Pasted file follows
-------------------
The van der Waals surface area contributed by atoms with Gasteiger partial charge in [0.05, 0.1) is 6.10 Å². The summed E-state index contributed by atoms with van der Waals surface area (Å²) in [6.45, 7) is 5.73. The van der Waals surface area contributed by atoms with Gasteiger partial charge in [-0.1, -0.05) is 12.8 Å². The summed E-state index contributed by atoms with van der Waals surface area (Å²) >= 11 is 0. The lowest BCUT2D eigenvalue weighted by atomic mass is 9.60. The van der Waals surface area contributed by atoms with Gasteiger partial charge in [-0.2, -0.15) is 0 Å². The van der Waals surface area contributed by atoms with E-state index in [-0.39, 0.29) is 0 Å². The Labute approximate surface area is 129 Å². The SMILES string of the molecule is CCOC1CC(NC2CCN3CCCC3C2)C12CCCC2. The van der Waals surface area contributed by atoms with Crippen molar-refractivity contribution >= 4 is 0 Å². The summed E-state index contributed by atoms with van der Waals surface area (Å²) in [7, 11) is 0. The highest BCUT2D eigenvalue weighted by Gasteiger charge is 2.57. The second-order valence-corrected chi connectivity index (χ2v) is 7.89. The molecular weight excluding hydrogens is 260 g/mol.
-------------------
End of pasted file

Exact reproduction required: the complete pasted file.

The van der Waals surface area contributed by atoms with Gasteiger partial charge in [0.05, 0.1) is 6.10 Å². The summed E-state index contributed by atoms with van der Waals surface area (Å²) in [6.45, 7) is 5.73. The van der Waals surface area contributed by atoms with Gasteiger partial charge in [-0.1, -0.05) is 12.8 Å². The summed E-state index contributed by atoms with van der Waals surface area (Å²) >= 11 is 0. The lowest BCUT2D eigenvalue weighted by atomic mass is 9.60. The van der Waals surface area contributed by atoms with Gasteiger partial charge in [-0.2, -0.15) is 0 Å². The van der Waals surface area contributed by atoms with E-state index in [-0.39, 0.29) is 0 Å². The Labute approximate surface area is 129 Å². The SMILES string of the molecule is CCOC1CC(NC2CCN3CCCC3C2)C12CCCC2. The van der Waals surface area contributed by atoms with Crippen molar-refractivity contribution >= 4 is 0 Å². The summed E-state index contributed by atoms with van der Waals surface area (Å²) in [7, 11) is 0. The highest BCUT2D eigenvalue weighted by Gasteiger charge is 2.57. The second-order valence-corrected chi connectivity index (χ2v) is 7.89. The molecular weight excluding hydrogens is 260 g/mol.